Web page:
As we can see from this document, all the real work is performed in the digital domain. With that information, we now know that we can turn any decent SDR into a vector spectrum analyzer just by modifying the software. That said, it can be computationally quite heavy and parallel processing expands capability. Again, there is a resolution issue in narrowband signals such as 100 μHz but it is typically faster than other methods. So, brief signals spread out could potentially hide, however, for complex integration with the brain frequencies would need to be sustained revealing carriers.
The next stage is to pass this information to a Gabor Spectrogram to reveal a break down of the low frequency pulse modulation. How effective this will be in terms of frequency separation is unknown, but the time resolution should be adequate enough to determine pulse rates, assuming the frequencies do not overlap in the image causing longer or continuous lines. You may need to apply some bandpass filters to isolate the signal.
If you are having difficulties with this part, or you suspect multiple layers, then try the Time Domain IQ visualization as described by the National Instruments article. I don't know how revealing this will be, but it is one of the last steps towards eventual decoding of the signal. I use the term decoding, rather than demodulation, as the signal just triggers neurons and contains no embedded data. That said, it may contain elements similar to any phase-shift keying as the signal would need to track through neuron clusters to provide fine control. Thus, the signal would be a form of continuous-phased frequency shift keying.
As a side note, this brings up the role of Collins Radio Company (now Rockwell Collins) in early tests. Although, their involvement is not strictly necessary as the patent has been available since 1958. That said, they would have held the patent until 1975 and field tests were well underway by then.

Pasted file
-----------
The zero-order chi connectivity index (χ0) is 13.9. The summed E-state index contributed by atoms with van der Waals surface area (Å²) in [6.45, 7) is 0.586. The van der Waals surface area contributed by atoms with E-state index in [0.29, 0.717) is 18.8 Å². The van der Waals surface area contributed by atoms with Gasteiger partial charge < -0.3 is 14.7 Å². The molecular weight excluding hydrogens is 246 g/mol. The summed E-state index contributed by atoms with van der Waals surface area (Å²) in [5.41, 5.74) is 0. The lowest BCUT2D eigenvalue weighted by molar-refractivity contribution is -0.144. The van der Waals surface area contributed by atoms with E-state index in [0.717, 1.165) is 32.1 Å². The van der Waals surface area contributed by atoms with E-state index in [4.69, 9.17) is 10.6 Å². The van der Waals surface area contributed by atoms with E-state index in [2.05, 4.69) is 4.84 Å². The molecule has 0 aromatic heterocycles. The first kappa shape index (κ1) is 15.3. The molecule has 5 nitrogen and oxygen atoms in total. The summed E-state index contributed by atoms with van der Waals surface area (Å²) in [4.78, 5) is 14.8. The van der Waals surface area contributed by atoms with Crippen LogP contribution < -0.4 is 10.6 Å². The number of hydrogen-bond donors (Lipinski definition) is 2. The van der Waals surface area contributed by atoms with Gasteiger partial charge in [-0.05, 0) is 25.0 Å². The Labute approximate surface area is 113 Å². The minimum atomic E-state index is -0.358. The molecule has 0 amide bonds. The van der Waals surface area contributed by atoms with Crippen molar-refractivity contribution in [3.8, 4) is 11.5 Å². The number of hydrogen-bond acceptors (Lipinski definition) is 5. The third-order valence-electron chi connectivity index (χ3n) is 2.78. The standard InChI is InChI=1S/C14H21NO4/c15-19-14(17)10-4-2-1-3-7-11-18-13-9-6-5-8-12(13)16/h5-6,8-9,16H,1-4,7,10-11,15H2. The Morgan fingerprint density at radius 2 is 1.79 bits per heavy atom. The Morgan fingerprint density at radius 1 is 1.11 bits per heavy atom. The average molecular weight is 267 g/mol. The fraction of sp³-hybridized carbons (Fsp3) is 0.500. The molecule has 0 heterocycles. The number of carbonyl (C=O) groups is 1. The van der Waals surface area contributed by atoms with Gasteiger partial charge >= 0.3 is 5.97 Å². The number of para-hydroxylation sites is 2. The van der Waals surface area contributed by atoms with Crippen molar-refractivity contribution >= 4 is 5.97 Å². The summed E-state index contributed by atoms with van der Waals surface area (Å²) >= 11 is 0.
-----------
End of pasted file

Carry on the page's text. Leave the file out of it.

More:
Whilst people play with this idea and make recordings of suspect signals, I will look into better methods and appropriate software solutions that can be used.
It must be stressed at this point that what we will be receiving is neural patterns from Mr Computer. I don't expect that anyone will receive neural signals from people. These neural signals will be a mixture of conversations, verbal commands, images, sounds, ideas, conclusions, emotional stimuli and motor controls. Whilst we may not be able to decode them immediately, that will come in time as we learn the meaning of neural codes. One good indicator that you have stumbled upon the correct signals, is the patterns will be relatively similar in terms of structure and given the nature of a phased array will have different signal strength and reception timings. Depending on the footprint of the wavefront, we may find these signals spread across a band of frequencies, or the same frequencies reused but within a defined spacial constraint. That is, the same frequencies are used for everyone but the signal only develops the correct strength around the target.
One good thing to come out of this is the fact that we know the signal can be blocked by a Faraday's Cage. At this stage, we don't know if a second signal reveals the neural patterns, or if it is direct detection of emissions. A phased array has a limited power output and a defined signal strength must be maintained at the target to induce neurons into firing. Whilst it may be feasible to increase the power to overcome the attenuation by a single Faraday cage, if a significant proportion on the system do this, it becomes unfeasible to maintain the power requirements. I will come back to this issue of shielding later and attempt to develop a low-cost solution that should suit most people's needs.